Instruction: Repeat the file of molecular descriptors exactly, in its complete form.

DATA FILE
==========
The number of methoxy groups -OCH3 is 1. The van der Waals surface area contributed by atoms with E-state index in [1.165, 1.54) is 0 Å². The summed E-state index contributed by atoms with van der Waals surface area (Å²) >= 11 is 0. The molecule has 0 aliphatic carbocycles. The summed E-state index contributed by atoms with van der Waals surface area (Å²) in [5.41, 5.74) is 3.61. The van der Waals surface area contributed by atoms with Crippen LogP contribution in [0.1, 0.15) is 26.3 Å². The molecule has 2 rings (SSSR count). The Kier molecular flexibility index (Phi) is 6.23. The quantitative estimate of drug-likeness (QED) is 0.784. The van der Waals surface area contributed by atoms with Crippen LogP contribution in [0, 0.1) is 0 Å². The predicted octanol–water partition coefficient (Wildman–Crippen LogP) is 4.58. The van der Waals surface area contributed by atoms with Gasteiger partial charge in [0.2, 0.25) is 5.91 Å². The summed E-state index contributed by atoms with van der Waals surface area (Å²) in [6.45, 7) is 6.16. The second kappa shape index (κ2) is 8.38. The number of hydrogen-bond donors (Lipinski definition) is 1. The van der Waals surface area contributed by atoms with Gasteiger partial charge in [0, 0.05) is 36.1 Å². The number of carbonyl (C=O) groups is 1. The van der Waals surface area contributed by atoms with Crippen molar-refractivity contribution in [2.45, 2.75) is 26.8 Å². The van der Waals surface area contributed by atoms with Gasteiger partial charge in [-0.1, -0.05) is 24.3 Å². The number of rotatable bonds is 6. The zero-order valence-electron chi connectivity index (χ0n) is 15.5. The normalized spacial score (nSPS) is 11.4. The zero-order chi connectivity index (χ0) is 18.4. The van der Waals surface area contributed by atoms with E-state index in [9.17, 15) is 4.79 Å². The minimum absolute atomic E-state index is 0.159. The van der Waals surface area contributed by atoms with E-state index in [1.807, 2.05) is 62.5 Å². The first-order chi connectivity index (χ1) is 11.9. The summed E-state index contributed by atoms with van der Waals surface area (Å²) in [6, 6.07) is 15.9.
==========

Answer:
The number of methoxy groups -OCH3 is 1. The van der Waals surface area contributed by atoms with E-state index in [1.165, 1.54) is 0 Å². The summed E-state index contributed by atoms with van der Waals surface area (Å²) >= 11 is 0. The molecule has 0 aliphatic carbocycles. The summed E-state index contributed by atoms with van der Waals surface area (Å²) in [5.41, 5.74) is 3.61. The van der Waals surface area contributed by atoms with Crippen LogP contribution in [0.1, 0.15) is 26.3 Å². The molecule has 2 rings (SSSR count). The Kier molecular flexibility index (Phi) is 6.23. The quantitative estimate of drug-likeness (QED) is 0.784. The van der Waals surface area contributed by atoms with Crippen LogP contribution in [0, 0.1) is 0 Å². The predicted octanol–water partition coefficient (Wildman–Crippen LogP) is 4.58. The van der Waals surface area contributed by atoms with Gasteiger partial charge in [0.2, 0.25) is 5.91 Å². The summed E-state index contributed by atoms with van der Waals surface area (Å²) in [6.45, 7) is 6.16. The second kappa shape index (κ2) is 8.38. The number of hydrogen-bond donors (Lipinski definition) is 1. The van der Waals surface area contributed by atoms with Gasteiger partial charge in [0, 0.05) is 36.1 Å². The number of carbonyl (C=O) groups is 1. The van der Waals surface area contributed by atoms with Crippen molar-refractivity contribution in [2.45, 2.75) is 26.8 Å². The van der Waals surface area contributed by atoms with Gasteiger partial charge in [-0.1, -0.05) is 24.3 Å². The number of rotatable bonds is 6. The zero-order valence-electron chi connectivity index (χ0n) is 15.5. The normalized spacial score (nSPS) is 11.4. The zero-order chi connectivity index (χ0) is 18.4. The van der Waals surface area contributed by atoms with E-state index in [9.17, 15) is 4.79 Å². The minimum absolute atomic E-state index is 0.159. The van der Waals surface area contributed by atoms with E-state index in [1.807, 2.05) is 62.5 Å². The first-order chi connectivity index (χ1) is 11.9. The summed E-state index contributed by atoms with van der Waals surface area (Å²) in [6, 6.07) is 15.9.